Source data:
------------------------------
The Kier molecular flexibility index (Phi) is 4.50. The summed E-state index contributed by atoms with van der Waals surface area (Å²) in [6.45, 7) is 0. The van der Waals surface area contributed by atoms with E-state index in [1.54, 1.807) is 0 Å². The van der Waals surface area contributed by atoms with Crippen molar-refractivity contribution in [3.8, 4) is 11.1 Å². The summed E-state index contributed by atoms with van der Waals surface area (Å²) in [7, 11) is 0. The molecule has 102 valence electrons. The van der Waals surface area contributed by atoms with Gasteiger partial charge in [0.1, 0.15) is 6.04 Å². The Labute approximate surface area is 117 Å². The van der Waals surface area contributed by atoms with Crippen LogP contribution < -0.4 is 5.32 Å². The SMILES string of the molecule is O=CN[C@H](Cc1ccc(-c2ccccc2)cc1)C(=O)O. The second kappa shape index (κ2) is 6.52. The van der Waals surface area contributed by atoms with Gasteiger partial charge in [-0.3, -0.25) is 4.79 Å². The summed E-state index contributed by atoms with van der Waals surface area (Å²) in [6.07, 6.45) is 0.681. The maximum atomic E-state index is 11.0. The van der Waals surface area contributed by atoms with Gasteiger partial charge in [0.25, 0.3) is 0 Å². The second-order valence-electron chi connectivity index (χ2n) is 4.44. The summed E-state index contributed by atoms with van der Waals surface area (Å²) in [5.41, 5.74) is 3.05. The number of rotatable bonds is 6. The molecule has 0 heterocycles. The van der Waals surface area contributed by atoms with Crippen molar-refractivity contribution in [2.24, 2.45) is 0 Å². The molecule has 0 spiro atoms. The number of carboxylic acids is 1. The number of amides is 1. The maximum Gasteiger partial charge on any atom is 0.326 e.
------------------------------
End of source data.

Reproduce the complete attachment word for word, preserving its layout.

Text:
The Kier molecular flexibility index (Phi) is 4.50. The summed E-state index contributed by atoms with van der Waals surface area (Å²) in [6.45, 7) is 0. The van der Waals surface area contributed by atoms with E-state index in [1.54, 1.807) is 0 Å². The van der Waals surface area contributed by atoms with Crippen molar-refractivity contribution in [3.8, 4) is 11.1 Å². The summed E-state index contributed by atoms with van der Waals surface area (Å²) in [7, 11) is 0. The molecule has 102 valence electrons. The van der Waals surface area contributed by atoms with Gasteiger partial charge in [0.1, 0.15) is 6.04 Å². The Labute approximate surface area is 117 Å². The van der Waals surface area contributed by atoms with Crippen LogP contribution < -0.4 is 5.32 Å². The SMILES string of the molecule is O=CN[C@H](Cc1ccc(-c2ccccc2)cc1)C(=O)O. The second kappa shape index (κ2) is 6.52. The van der Waals surface area contributed by atoms with Gasteiger partial charge in [-0.3, -0.25) is 4.79 Å². The summed E-state index contributed by atoms with van der Waals surface area (Å²) in [6.07, 6.45) is 0.681. The maximum atomic E-state index is 11.0. The van der Waals surface area contributed by atoms with Gasteiger partial charge in [0.25, 0.3) is 0 Å². The second-order valence-electron chi connectivity index (χ2n) is 4.44. The summed E-state index contributed by atoms with van der Waals surface area (Å²) in [5.41, 5.74) is 3.05. The number of rotatable bonds is 6. The molecule has 0 heterocycles. The van der Waals surface area contributed by atoms with Crippen molar-refractivity contribution in [2.24, 2.45) is 0 Å². The molecule has 0 spiro atoms. The number of carboxylic acids is 1. The number of amides is 1. The maximum Gasteiger partial charge on any atom is 0.326 e.